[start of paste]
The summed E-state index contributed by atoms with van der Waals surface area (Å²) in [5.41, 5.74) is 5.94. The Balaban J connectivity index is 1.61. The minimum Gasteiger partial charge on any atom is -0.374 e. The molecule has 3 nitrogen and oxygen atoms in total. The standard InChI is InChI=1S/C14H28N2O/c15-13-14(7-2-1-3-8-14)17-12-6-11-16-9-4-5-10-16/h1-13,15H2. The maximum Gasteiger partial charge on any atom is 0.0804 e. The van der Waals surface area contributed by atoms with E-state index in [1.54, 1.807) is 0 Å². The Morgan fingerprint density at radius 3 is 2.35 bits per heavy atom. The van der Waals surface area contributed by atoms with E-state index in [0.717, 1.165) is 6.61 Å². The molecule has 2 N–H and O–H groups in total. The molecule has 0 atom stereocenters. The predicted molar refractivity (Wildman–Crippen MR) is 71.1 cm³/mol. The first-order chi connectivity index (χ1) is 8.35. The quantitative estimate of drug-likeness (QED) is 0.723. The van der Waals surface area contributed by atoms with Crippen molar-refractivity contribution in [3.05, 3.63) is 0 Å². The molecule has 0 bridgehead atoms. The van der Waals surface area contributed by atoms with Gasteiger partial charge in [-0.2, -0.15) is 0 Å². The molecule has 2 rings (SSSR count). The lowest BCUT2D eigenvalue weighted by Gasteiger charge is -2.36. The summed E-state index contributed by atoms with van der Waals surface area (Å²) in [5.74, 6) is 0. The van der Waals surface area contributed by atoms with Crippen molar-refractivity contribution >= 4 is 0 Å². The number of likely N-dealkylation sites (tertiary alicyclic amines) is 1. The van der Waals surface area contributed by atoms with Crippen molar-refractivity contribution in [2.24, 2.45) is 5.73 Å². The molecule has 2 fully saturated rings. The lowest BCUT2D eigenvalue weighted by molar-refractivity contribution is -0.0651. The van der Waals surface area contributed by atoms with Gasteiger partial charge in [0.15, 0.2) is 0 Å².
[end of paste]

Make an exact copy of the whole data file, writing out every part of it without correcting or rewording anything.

The summed E-state index contributed by atoms with van der Waals surface area (Å²) in [5.41, 5.74) is 5.94. The Balaban J connectivity index is 1.61. The minimum Gasteiger partial charge on any atom is -0.374 e. The molecule has 3 nitrogen and oxygen atoms in total. The standard InChI is InChI=1S/C14H28N2O/c15-13-14(7-2-1-3-8-14)17-12-6-11-16-9-4-5-10-16/h1-13,15H2. The maximum Gasteiger partial charge on any atom is 0.0804 e. The van der Waals surface area contributed by atoms with E-state index in [1.54, 1.807) is 0 Å². The Morgan fingerprint density at radius 3 is 2.35 bits per heavy atom. The van der Waals surface area contributed by atoms with E-state index in [0.717, 1.165) is 6.61 Å². The molecule has 2 N–H and O–H groups in total. The molecule has 0 atom stereocenters. The predicted molar refractivity (Wildman–Crippen MR) is 71.1 cm³/mol. The first-order chi connectivity index (χ1) is 8.35. The quantitative estimate of drug-likeness (QED) is 0.723. The van der Waals surface area contributed by atoms with Crippen molar-refractivity contribution in [3.05, 3.63) is 0 Å². The molecule has 0 bridgehead atoms. The van der Waals surface area contributed by atoms with Gasteiger partial charge in [-0.2, -0.15) is 0 Å². The molecule has 2 rings (SSSR count). The lowest BCUT2D eigenvalue weighted by Gasteiger charge is -2.36. The summed E-state index contributed by atoms with van der Waals surface area (Å²) in [5.74, 6) is 0. The van der Waals surface area contributed by atoms with Crippen molar-refractivity contribution >= 4 is 0 Å². The number of likely N-dealkylation sites (tertiary alicyclic amines) is 1. The van der Waals surface area contributed by atoms with Crippen molar-refractivity contribution in [2.24, 2.45) is 5.73 Å². The molecule has 2 fully saturated rings. The lowest BCUT2D eigenvalue weighted by molar-refractivity contribution is -0.0651. The van der Waals surface area contributed by atoms with Gasteiger partial charge in [0.15, 0.2) is 0 Å².